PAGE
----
All in all, it’s hard to see how the trial of Private Bradley Manning could have ended any better for the U.S. government.
For starters, Manning was convicted, not that the verdict was ever in doubt, with President Obama declaring that “he broke the law” even before the trial opened, the president apparently having skipped the class at Harvard Law where the presumption of innocence was covered. Still, even though it was a foregone conclusion, the guilty verdict meant that the government’s three-year enterprise of pursuing, jailing, tormenting and finally prosecuting the hapless soldier for leaking military and diplomatic files, more than half of them not classified at all, gets at least a light dusting of vindication.
Not only vindication, but fairness too. The military judge herself gagged on the charge that Manning had aided the enemy — a count that would have made his leaks to the news media no different from a sale of troop deployment data to the Taliban. The judge’s rejection of the aiding-the-enemy charge was applauded as evidence of wisdom and restraint, rather than an implicit repudiation of the whole point of the case. If enemies didn’t benefit, why should we care about the leaks as anything more than a momentary bureaucratic embarrassment? Why on Earth did the prosecution demand 60 years behind bars?
The news media — the only entities that unquestionably benefited from the leaks — helped keep the idea alive that something momentous, even transformative, was at stake. Without doing any actual reporting to determine how much the 700,000 documents Manning channeled to Wikileaks actually mattered, the media insisted his actions were a grave offense. The New York Times, which denounced editorially the severity of the sentence, in its news columns still referred to his actions, breathlessly, as “a gigantic leak that lifted the veil on American military and diplomatic activities around the world.” It did?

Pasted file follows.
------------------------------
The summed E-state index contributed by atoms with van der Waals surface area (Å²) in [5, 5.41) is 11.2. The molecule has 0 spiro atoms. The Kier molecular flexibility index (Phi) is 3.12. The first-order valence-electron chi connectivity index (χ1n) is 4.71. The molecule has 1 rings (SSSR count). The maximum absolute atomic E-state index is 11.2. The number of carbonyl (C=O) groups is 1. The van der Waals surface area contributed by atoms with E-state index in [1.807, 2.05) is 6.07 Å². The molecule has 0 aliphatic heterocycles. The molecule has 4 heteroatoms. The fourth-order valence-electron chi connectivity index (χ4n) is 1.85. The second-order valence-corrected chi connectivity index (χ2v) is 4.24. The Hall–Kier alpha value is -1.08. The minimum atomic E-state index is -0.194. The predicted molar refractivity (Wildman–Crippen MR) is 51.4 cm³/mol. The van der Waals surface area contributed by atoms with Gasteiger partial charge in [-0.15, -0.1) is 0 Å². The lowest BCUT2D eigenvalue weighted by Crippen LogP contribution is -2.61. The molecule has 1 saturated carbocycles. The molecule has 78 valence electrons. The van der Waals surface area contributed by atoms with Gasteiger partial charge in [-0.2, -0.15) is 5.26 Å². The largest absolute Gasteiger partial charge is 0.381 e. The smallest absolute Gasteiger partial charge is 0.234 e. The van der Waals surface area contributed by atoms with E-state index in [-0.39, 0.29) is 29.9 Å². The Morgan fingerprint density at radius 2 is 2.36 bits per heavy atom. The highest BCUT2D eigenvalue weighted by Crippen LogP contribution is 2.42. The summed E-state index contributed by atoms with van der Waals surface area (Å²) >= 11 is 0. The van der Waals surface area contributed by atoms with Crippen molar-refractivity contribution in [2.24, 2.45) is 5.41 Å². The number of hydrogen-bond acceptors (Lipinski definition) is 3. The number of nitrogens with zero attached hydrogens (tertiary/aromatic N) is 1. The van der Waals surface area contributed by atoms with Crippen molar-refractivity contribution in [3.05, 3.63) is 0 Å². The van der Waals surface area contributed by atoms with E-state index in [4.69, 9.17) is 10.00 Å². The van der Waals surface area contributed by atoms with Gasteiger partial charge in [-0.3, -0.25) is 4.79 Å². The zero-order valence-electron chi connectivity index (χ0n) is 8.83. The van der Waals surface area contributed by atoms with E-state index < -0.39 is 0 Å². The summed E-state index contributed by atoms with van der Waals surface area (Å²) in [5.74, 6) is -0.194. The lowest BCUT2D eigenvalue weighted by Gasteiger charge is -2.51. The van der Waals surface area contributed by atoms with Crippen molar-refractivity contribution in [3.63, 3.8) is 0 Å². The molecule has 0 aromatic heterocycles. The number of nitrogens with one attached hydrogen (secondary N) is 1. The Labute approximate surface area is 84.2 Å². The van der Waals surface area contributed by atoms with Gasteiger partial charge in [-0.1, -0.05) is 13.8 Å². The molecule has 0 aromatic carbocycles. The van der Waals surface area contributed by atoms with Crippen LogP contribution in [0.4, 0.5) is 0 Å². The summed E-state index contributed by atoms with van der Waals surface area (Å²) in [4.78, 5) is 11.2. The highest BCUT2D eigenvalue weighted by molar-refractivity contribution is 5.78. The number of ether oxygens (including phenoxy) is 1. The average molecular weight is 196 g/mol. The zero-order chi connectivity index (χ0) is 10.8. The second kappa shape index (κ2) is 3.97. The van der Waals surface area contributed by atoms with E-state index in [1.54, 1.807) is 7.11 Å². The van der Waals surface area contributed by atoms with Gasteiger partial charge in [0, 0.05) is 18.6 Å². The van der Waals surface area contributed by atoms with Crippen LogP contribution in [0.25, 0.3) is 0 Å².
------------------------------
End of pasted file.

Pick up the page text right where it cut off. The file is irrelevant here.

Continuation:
Then Manning himself relieved the government of any obligation to show that his actions actually did any harm when he appealed for compassion during the sentencing phase of his trial, referring to evils that were never introduced into evidence or documented in press accounts. “I am sorry that my actions hurt people. I’m sorry that they hurt the United States,” he said. “I am sorry for the unintended consequences of my actions. When I made these decisions I believed I was going to help people, not hurt people.”
Finally, facing 35 years in prison, Manning announced he wanted henceforth to be known as Chelsea, not Bradley, and intended to live the rest of his, or now her, life as the woman she had always been. She would seek whatever hormonal and surgical interventions that might require. Catnip to the media, and various news outfits expended barrels of digital ink figuring out whether Manning would get the medical help she sought, and exploring the grammatical rules that should govern references to her gender.
For the government, it was too good to be true. This idealistic young soldier, outraged by the deceit and wrongdoing he discovered at work, says he’s sorry for having wanted to make these wrongs publicly known, admits doing incalculable harm — though without evidence of any — allows actions that others regarded as heroic to be redefined as the byproduct of psychosexual dysfunction.
The full range of realities that Manning’s leaks brought to light has yet to be inventoried, and only a fraction of them have been made public. The Guardian, the London daily that co-published the military and diplomatic logs that Manning gave to Wikileaks, has argued that some of the most contentious information he made available — the torture of prisoners by this country’s Iraqi allies, for instance, and the secret (and far more accurate) in-house U.S. estimates of the appalling level of civilian suffering in Iraq — has already quietly slipped into the official history of the aftermath of the U.S. invasion.
That suggests the debt we owe Manning may be hard to determine, as is the answer to the question of why that information was sealed away in the first place.
What’s not hard to determine is the lopsided sense of justice his sentence represents. The Iraq and Afghanistan wars, it seems clear, offered untold opportunities for brutality and crime, and at this moment the argument that either war was either necessary or successful isn’t an easy one to make.
It would indeed be sad and telling if the strongest reckoning from those wars, the sternest punishment, should go not to their architects, nor to those who waged them wrongly, but to a lowly grunt whose only sin was to try to get the rest of us to pay attention to them.